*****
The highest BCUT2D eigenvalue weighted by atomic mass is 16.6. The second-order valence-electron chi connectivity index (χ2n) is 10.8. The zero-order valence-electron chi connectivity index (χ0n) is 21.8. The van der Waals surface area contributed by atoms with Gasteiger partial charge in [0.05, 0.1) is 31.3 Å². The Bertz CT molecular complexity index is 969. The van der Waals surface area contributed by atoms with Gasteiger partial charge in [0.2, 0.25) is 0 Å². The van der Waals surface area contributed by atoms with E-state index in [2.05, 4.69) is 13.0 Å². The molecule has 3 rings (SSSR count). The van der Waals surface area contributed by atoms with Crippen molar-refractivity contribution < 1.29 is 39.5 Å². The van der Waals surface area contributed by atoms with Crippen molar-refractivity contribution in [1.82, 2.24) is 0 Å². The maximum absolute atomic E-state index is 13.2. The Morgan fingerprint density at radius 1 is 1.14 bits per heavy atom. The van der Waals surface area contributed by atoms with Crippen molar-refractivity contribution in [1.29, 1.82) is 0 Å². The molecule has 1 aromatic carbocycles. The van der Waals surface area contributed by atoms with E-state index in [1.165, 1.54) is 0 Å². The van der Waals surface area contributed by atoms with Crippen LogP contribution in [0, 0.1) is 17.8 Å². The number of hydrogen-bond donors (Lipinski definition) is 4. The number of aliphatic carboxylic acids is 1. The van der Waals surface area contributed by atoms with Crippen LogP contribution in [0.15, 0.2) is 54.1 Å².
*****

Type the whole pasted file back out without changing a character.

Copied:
The highest BCUT2D eigenvalue weighted by atomic mass is 16.6. The second-order valence-electron chi connectivity index (χ2n) is 10.8. The zero-order valence-electron chi connectivity index (χ0n) is 21.8. The van der Waals surface area contributed by atoms with Gasteiger partial charge in [0.05, 0.1) is 31.3 Å². The Bertz CT molecular complexity index is 969. The van der Waals surface area contributed by atoms with Gasteiger partial charge in [0.2, 0.25) is 0 Å². The van der Waals surface area contributed by atoms with E-state index in [2.05, 4.69) is 13.0 Å². The molecule has 3 rings (SSSR count). The van der Waals surface area contributed by atoms with Crippen molar-refractivity contribution < 1.29 is 39.5 Å². The van der Waals surface area contributed by atoms with Crippen molar-refractivity contribution in [1.82, 2.24) is 0 Å². The maximum absolute atomic E-state index is 13.2. The Morgan fingerprint density at radius 1 is 1.14 bits per heavy atom. The van der Waals surface area contributed by atoms with Crippen molar-refractivity contribution in [1.29, 1.82) is 0 Å². The molecule has 1 aromatic carbocycles. The van der Waals surface area contributed by atoms with E-state index in [1.165, 1.54) is 0 Å². The van der Waals surface area contributed by atoms with Crippen LogP contribution in [0, 0.1) is 17.8 Å². The number of hydrogen-bond donors (Lipinski definition) is 4. The number of aliphatic carboxylic acids is 1. The van der Waals surface area contributed by atoms with Crippen LogP contribution in [0.15, 0.2) is 54.1 Å².